Method:

6.      Separate egg whites from yolks using them somewhere else. As for the whites, beat them till they’re stiff (meringue) on an electric mixer. Then, spread them across the top of the stock and leave it on the lowest flame possible and allow sitting another 1-2 hours.

7.      The “floating island” will then collect any more particular matter as it floats towards the top. When time’s up, scrape it off the top and re-strain the stock- you’ll have perfection.

This is one that every cook or chef needs to have on hand in their recipe books as it is essential to making consommé-quality stocks.

8.      Follow the recipe as outlined above.  When the stock has reduced to about 2.5 quarts, remove the floating island with a skimmer and discard it.  Then, strain the au jus through a double-chinois lined with a towel to remove any other residual impurities and debris.  Finally, strain this purified stock through the chinois lined with wax paper and by the end of this procedure, you should have a clear, beef stock that is perfect.  Should you wish to season it still more, you can but if you use the drippings from a prime rib as part of the beginning measure of beef broth, you will have a very tasty au jus that will flavor your meats beyond description.

This is the classic method for preparing top-quality au jus which is as described, consommé-quality.  It is the perfect accompaniment for all dishes requiring au jus and this one is the best accompaniment to a perfectly-cooked prime rib or standing rib roast.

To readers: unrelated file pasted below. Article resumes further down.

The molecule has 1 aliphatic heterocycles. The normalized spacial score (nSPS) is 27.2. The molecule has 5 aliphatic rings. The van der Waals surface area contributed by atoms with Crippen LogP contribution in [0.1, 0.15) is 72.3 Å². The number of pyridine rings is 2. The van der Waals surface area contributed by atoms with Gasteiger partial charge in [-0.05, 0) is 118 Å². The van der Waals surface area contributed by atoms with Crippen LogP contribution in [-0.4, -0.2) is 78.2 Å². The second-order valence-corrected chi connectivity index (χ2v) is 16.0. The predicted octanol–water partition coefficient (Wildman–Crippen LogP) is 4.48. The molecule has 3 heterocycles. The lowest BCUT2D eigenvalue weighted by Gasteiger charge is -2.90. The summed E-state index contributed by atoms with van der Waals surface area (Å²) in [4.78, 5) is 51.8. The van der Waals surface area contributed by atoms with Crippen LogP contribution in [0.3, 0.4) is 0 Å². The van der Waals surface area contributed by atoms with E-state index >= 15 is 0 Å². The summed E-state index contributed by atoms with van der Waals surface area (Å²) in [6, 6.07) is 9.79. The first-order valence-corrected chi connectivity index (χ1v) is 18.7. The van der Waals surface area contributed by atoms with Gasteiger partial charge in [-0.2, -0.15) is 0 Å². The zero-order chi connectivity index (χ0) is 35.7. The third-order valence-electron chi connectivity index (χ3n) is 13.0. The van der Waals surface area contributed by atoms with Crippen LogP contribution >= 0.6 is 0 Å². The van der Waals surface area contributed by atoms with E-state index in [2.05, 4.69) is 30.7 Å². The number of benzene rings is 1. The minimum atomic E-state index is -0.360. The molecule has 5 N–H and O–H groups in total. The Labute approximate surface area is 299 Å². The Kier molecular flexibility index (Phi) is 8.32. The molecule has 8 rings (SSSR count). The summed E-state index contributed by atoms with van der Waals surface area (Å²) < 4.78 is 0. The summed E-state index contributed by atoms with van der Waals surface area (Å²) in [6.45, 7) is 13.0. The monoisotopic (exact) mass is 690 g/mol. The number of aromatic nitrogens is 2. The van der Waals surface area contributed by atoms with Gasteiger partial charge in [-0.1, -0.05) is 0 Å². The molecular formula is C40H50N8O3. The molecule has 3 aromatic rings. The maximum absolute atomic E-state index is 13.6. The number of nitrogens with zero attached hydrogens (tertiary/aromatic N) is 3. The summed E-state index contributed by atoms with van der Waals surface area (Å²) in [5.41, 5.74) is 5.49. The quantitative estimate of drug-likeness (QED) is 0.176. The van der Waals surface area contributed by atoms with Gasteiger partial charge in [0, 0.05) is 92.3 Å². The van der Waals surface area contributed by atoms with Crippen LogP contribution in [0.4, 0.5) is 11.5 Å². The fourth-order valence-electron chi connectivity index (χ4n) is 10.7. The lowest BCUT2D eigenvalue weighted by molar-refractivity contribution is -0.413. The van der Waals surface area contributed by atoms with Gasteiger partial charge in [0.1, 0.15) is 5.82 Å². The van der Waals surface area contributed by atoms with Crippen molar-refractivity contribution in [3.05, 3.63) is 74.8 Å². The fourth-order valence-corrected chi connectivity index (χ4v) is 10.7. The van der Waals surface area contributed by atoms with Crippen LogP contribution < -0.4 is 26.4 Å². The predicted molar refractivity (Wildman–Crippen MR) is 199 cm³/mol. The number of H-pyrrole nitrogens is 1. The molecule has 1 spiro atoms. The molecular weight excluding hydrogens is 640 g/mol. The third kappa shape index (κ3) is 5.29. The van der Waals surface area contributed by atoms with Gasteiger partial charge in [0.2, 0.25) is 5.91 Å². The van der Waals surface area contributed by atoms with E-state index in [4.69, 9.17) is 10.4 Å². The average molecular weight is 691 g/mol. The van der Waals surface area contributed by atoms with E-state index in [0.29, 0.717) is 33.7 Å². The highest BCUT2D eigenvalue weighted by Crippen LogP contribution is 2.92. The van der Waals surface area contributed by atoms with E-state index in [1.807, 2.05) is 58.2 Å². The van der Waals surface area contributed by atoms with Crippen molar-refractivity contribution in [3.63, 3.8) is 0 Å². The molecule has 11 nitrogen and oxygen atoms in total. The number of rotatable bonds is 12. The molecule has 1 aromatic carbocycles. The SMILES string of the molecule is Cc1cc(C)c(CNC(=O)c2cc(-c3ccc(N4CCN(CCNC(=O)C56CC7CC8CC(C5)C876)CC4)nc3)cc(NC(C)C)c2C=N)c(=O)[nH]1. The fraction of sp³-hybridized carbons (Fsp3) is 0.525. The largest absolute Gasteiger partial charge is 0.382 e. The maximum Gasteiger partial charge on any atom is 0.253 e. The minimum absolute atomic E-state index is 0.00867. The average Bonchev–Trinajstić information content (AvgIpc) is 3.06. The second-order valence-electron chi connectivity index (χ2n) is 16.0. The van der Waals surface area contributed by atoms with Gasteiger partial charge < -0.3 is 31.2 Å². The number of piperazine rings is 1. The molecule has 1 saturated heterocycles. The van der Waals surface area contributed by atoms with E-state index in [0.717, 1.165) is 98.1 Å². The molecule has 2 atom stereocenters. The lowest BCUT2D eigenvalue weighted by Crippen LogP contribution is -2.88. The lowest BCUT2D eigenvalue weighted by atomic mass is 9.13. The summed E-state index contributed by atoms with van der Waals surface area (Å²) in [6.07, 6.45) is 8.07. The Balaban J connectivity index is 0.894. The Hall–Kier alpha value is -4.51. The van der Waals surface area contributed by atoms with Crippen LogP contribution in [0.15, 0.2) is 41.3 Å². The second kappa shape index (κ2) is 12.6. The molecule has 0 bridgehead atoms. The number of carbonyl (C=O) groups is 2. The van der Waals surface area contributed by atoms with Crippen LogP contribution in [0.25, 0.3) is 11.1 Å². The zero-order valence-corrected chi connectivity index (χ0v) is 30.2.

9.      The Yorkshire pudding: beat the separated eggs—one group at a time in a clean, DRY mixing bowl—set aside.  Then to the mixing bowl, add the milk, salt, and the whipped egg whites and beaten yolks and blend together on low speed.  Sift the flour and baking powder together and then blend into the mixture in the mixing bowl, blending well.  Pour the reserved beef drippings into a baking dish and pour in the batter which should be quite creamy and place it in the oven. Bake for at least 45-60 minutes or until it has set up.  If the meat is close to the temperature you want it to be, remove it from the oven and keep it warm and raise the oven temperature to 450°F (standard oven) or 400°F (convection oven—fan “on”).

10. To serve: bring the prime rib to the table and accompany it with the Yorkshire Pudding and au jus.  Be sure to garnish it with fresh parsley sprigs and to dust it with freshly minced parsley flakes. Always serve a slice of prime rib with the bone ON!  It is traditional to accompany your prime rib with Horseradish Sauce:

(#336) HORSERADISH SAUCE





Yield:  about 3.5 cups / Mis-en-place: 20-25 minutes:




Qty.
Measure
Item
Other
1.5
Cups
Milk

1.5
Cups
Hot beef stock

3
Tablespoons
Melted butter

3/8
Teaspoon
Kosher salt

.25
Teaspoon
White pepper

3.5
Tablespoons
All-purpose flour

2.25
Teaspoons
Horseradish

3/8
Cup
Chopped pimientos, dried beforehand

3/8
Teaspoon
Freshly minced parsley rinsed and dried

1
Each
Bay leaf




Method:

11. Mis-en-place: have everything ready with which to work! Combine the milk and beef stock in a saucepot and place over medium-high heat. In another saucepot sprayed with PAM or some such other food release spray, combine the melted butter, salt, pepper, and all-purpose flour.  Blend well to form a blond roux and cook over medium-heat, stirring almost constantly, until thickened, somewhat light, and hot.

12. Bring the liquid to a boil and then whisk it into the roux—FURIOUSLY!—until the liquid has reared up and is boiling hard and fast. Continue whisking for 2-3 minutes and then lower the heat to low and allow it to perk over a very low flame.